Last week Ben Edelman released his report on typo-squatting  (for example the registration of in order, imho, to divert traffic intended for, to a porno site).

Today’s ICANNWatch and Friday’s Copyfight linked to a paper from Seth Finkelstein, describing a program for “fuzzy-searching” of domain names, somewhat remiscent of Google’s “Did you mean . . . ” spell-checker. 

Can “fuzzy” functionality be added to a browser?  What if typing into an address bar led to at least a portion of the screen saying “Did you mean to access” (with perhaps additional descriptive info).

Why can’t an address bar in a browser have increased functionality – for example can common names replace urls in the address bar?  Alternately, can a common name system replace an address bar?  A good common name system would allow Joe’s Pizza in Armonk to coexist with Joe’s Pizza  in Thornwood.

This leads me to one of my pet obsessions: “Brand As Navigator”  by which I mean improving the experience of the consumer (and brand owner) in matching a request for a brand with an authorized source of the brand.  We are not talking about policing measures such as better UDRPs or better “sunrise periods” for new TLDs, but by the development and deployment of better navigational systems on the Internet.

My thinking starts with several propositions:

1.  The domain name system is an addressing system, not a directory.

2.  Users misuse the DNS as a directory when they use the address bar of a browser to guess a domain name.

3.  Trademark owners, domain name speculators, ICANN, registrars and TLD registries all institutionalized this misuse in their own ways.

4.  Development of good navigational systems may have been stunted by the diversion of resources into the domain name system (note the use of “may have”).

5. The magnitude of trademark infringement, trademark dilution, cyber-squatting, typo-squatting,  and mere consumer confusion, has likely been increased by the absence of better navigational systems and the emphasis on domain names.

6.  Small business owners are hurt the most, in my opinion, by the absence of good navigational systems – Joe’s Pizza for example.  See here.

The trademark lobby, in its relationship with the DNS, has taken primarily a reactive role, namely advocating methods to control the daunting amount of infringing behavior (disclosure – as a former member of INTA’s Internet committee, and as a current member of the IPC of ICANN, I’ll take blame on that point).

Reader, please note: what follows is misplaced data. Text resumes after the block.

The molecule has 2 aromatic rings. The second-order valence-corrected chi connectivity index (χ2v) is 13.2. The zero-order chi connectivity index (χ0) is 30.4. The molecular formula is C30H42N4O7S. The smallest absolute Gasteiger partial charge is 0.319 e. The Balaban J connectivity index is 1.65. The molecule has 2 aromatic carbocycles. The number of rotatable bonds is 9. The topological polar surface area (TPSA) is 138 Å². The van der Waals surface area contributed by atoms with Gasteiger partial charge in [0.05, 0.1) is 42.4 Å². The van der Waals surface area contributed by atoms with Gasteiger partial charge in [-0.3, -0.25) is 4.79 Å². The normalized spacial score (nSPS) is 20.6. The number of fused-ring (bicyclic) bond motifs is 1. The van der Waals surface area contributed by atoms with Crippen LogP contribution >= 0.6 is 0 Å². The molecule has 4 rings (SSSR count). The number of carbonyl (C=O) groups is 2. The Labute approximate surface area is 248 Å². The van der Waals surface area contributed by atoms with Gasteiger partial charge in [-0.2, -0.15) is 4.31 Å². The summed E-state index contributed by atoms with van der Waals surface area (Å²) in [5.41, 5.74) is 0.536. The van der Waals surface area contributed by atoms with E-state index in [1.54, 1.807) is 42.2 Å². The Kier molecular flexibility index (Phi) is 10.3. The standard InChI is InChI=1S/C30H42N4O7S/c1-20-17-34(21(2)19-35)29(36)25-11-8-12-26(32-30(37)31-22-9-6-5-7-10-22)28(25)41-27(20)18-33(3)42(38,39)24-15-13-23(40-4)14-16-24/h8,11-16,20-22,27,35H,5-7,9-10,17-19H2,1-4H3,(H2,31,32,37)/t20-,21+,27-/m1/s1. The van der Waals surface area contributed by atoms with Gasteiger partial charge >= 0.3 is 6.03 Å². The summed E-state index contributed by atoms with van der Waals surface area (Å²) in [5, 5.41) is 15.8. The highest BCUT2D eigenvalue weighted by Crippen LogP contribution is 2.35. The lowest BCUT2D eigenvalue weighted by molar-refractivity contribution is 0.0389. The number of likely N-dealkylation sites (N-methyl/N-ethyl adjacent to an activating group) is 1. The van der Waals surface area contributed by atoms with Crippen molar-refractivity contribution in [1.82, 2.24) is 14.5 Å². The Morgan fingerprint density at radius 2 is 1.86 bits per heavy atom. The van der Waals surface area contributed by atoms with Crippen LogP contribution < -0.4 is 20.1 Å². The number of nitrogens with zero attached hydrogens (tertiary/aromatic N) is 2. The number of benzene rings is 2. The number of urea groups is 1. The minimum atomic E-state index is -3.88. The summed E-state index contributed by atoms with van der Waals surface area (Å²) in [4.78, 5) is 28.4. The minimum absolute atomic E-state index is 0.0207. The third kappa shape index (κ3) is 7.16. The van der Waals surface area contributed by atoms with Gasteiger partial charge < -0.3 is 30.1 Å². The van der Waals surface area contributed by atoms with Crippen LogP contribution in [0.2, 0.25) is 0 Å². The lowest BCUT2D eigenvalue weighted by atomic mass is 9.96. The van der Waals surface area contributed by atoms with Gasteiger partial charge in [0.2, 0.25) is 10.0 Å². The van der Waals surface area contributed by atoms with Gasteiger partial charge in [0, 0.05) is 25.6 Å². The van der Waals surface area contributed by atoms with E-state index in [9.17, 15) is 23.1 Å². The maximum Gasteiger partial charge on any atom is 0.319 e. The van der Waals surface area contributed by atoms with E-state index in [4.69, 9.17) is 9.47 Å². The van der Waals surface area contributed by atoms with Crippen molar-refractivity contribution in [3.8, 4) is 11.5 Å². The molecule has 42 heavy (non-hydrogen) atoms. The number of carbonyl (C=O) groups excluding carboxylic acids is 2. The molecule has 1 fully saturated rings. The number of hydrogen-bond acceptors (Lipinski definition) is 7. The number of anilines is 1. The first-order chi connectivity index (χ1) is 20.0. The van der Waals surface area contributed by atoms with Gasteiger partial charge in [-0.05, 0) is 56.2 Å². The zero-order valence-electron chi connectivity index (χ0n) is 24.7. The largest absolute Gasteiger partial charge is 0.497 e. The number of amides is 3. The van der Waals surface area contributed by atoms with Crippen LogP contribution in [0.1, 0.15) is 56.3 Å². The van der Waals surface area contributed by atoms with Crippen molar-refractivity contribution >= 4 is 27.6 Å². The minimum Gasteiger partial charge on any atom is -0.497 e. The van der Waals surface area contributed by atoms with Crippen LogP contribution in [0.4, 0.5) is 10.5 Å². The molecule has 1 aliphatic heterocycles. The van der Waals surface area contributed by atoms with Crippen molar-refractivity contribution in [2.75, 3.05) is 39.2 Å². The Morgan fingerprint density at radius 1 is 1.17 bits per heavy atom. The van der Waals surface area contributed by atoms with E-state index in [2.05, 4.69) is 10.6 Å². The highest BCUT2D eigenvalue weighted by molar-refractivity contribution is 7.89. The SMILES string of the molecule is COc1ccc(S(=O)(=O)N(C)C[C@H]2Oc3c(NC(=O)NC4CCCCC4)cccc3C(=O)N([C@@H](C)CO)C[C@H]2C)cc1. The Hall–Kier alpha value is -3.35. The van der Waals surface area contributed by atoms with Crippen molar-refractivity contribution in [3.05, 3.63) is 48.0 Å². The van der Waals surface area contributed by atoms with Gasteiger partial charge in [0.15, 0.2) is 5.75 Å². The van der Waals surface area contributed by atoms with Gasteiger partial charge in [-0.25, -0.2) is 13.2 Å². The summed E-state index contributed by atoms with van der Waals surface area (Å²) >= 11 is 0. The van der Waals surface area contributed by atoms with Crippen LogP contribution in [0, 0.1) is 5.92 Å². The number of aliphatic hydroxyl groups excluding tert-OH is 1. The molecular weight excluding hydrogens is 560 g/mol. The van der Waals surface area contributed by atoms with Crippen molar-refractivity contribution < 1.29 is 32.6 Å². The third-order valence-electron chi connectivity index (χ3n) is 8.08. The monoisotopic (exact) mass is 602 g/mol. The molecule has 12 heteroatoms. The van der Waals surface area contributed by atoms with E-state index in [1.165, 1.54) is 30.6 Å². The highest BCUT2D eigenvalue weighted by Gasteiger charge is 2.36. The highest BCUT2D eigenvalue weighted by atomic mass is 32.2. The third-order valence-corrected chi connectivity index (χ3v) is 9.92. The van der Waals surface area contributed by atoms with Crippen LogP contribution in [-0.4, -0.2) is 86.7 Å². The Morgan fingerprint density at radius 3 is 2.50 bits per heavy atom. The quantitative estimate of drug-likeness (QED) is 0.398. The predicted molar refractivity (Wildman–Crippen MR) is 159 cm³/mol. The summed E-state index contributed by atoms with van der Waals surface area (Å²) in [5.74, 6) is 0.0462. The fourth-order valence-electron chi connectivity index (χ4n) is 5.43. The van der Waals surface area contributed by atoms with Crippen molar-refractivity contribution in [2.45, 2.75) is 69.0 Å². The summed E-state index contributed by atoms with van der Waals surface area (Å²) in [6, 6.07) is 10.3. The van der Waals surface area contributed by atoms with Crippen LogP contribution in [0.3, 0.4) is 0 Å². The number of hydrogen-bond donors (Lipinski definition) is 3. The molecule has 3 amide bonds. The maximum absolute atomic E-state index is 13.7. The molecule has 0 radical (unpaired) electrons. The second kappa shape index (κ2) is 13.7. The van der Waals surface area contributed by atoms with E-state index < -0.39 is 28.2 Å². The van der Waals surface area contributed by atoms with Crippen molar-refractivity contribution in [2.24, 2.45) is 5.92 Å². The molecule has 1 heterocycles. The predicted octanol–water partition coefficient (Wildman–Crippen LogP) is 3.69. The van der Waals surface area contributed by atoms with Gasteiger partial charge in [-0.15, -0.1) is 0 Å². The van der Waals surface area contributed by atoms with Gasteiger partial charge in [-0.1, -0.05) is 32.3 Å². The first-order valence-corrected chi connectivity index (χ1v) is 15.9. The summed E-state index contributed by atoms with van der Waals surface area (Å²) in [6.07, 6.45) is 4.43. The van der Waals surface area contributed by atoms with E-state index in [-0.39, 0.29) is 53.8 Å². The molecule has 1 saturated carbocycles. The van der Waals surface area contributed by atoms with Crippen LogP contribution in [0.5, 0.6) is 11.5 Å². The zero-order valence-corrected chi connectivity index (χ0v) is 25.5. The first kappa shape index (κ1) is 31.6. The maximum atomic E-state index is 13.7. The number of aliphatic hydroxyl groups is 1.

What we have not seen from the trademark lobby, nor, to the best of my knowledge, from the business constituency of ICANN, is a push towards the creation of new navigational systems which would allow the user to utilize brand names and business names as navigational systems – without the (in my view) unacceptable level of external costs with which the DNS currently burdens brand owners.

RealNames (regardless of your views on whether it was good or bad), was at least an attempt at solving the problem.  I personally don’t think that the underlying technology of a global navigational system should be proprietary, and RealNames’ demise removed the threat of someone “cornering” name navigation for now.  However, Microsoft (RealName’s major investor), reportedly has shown broad interest in the technology.

This to me suggests that the time has come for a discussion between, among other concerned parties, ICANN and its constituencies, the IETF, and the W3C to look at the next generation of navigational systems.  To be sure, there are various initiatives in the broad area, such as the Common Name Resolution Protocol.  My worry is that these protocols are being developed without input from brand owners (see parapgraph 8 in this RFC).  I hope that changes.  At this stage of the process, making sure that the person typing in DELTA gets the DELTA they want (and not an unrelated DELTA or an infringer), is a usability enhancement issue, not a legal issue.